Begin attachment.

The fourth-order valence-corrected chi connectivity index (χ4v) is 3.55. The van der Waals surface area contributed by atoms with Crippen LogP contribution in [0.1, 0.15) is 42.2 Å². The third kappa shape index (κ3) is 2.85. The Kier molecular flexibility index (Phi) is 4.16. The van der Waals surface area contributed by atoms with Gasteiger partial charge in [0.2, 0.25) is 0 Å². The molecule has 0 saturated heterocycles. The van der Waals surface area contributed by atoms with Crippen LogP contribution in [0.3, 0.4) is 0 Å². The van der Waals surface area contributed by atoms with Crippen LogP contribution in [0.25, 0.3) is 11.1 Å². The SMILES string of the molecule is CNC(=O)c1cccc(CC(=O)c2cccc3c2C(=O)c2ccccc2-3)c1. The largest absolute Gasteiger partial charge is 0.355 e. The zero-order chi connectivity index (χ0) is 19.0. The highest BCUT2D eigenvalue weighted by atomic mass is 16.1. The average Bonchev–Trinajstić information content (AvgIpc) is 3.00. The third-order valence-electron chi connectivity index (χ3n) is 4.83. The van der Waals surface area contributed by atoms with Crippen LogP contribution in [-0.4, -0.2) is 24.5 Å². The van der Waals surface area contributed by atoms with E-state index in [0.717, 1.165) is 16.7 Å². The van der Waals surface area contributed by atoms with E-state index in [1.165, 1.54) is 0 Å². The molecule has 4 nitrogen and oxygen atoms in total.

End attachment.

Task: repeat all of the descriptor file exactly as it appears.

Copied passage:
The fourth-order valence-corrected chi connectivity index (χ4v) is 3.55. The van der Waals surface area contributed by atoms with Crippen LogP contribution in [0.1, 0.15) is 42.2 Å². The third kappa shape index (κ3) is 2.85. The Kier molecular flexibility index (Phi) is 4.16. The van der Waals surface area contributed by atoms with Gasteiger partial charge in [0.2, 0.25) is 0 Å². The molecule has 0 saturated heterocycles. The van der Waals surface area contributed by atoms with Crippen LogP contribution in [0.3, 0.4) is 0 Å². The van der Waals surface area contributed by atoms with Crippen LogP contribution in [0.25, 0.3) is 11.1 Å². The SMILES string of the molecule is CNC(=O)c1cccc(CC(=O)c2cccc3c2C(=O)c2ccccc2-3)c1. The largest absolute Gasteiger partial charge is 0.355 e. The zero-order chi connectivity index (χ0) is 19.0. The highest BCUT2D eigenvalue weighted by atomic mass is 16.1. The average Bonchev–Trinajstić information content (AvgIpc) is 3.00. The third-order valence-electron chi connectivity index (χ3n) is 4.83. The van der Waals surface area contributed by atoms with Crippen LogP contribution in [-0.4, -0.2) is 24.5 Å². The van der Waals surface area contributed by atoms with E-state index in [0.717, 1.165) is 16.7 Å². The van der Waals surface area contributed by atoms with E-state index in [1.165, 1.54) is 0 Å². The molecule has 4 nitrogen and oxygen atoms in total.